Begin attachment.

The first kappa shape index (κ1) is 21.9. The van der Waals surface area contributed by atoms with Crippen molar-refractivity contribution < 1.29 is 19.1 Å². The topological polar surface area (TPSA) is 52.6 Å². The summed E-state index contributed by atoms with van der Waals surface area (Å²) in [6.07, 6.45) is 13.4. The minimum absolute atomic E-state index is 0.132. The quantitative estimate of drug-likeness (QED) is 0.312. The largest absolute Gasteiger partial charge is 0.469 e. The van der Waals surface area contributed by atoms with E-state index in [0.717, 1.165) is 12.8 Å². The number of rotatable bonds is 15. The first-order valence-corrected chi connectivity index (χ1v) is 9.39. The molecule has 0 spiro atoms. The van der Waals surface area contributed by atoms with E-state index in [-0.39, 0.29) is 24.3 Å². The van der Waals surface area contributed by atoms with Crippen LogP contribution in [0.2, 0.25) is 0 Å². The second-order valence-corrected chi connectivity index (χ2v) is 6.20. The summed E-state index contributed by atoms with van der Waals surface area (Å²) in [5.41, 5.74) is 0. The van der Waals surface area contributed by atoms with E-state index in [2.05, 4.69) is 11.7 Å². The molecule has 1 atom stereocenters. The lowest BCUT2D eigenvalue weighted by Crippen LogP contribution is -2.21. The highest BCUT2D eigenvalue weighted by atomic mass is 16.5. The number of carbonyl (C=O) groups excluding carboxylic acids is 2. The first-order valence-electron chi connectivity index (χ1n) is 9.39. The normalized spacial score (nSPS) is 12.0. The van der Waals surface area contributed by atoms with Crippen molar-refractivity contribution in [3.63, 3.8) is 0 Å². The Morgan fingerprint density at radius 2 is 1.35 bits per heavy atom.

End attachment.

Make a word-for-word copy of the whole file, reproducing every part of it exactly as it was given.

The first kappa shape index (κ1) is 21.9. The van der Waals surface area contributed by atoms with Crippen molar-refractivity contribution < 1.29 is 19.1 Å². The topological polar surface area (TPSA) is 52.6 Å². The summed E-state index contributed by atoms with van der Waals surface area (Å²) in [6.07, 6.45) is 13.4. The minimum absolute atomic E-state index is 0.132. The quantitative estimate of drug-likeness (QED) is 0.312. The largest absolute Gasteiger partial charge is 0.469 e. The van der Waals surface area contributed by atoms with E-state index in [0.717, 1.165) is 12.8 Å². The number of rotatable bonds is 15. The first-order valence-corrected chi connectivity index (χ1v) is 9.39. The molecule has 0 spiro atoms. The van der Waals surface area contributed by atoms with E-state index in [-0.39, 0.29) is 24.3 Å². The van der Waals surface area contributed by atoms with Crippen LogP contribution in [0.2, 0.25) is 0 Å². The second-order valence-corrected chi connectivity index (χ2v) is 6.20. The summed E-state index contributed by atoms with van der Waals surface area (Å²) in [5.41, 5.74) is 0. The van der Waals surface area contributed by atoms with E-state index in [2.05, 4.69) is 11.7 Å². The molecule has 1 atom stereocenters. The lowest BCUT2D eigenvalue weighted by Crippen LogP contribution is -2.21. The highest BCUT2D eigenvalue weighted by atomic mass is 16.5. The number of carbonyl (C=O) groups excluding carboxylic acids is 2. The first-order valence-electron chi connectivity index (χ1n) is 9.39. The normalized spacial score (nSPS) is 12.0. The van der Waals surface area contributed by atoms with Crippen molar-refractivity contribution in [3.63, 3.8) is 0 Å². The Morgan fingerprint density at radius 2 is 1.35 bits per heavy atom.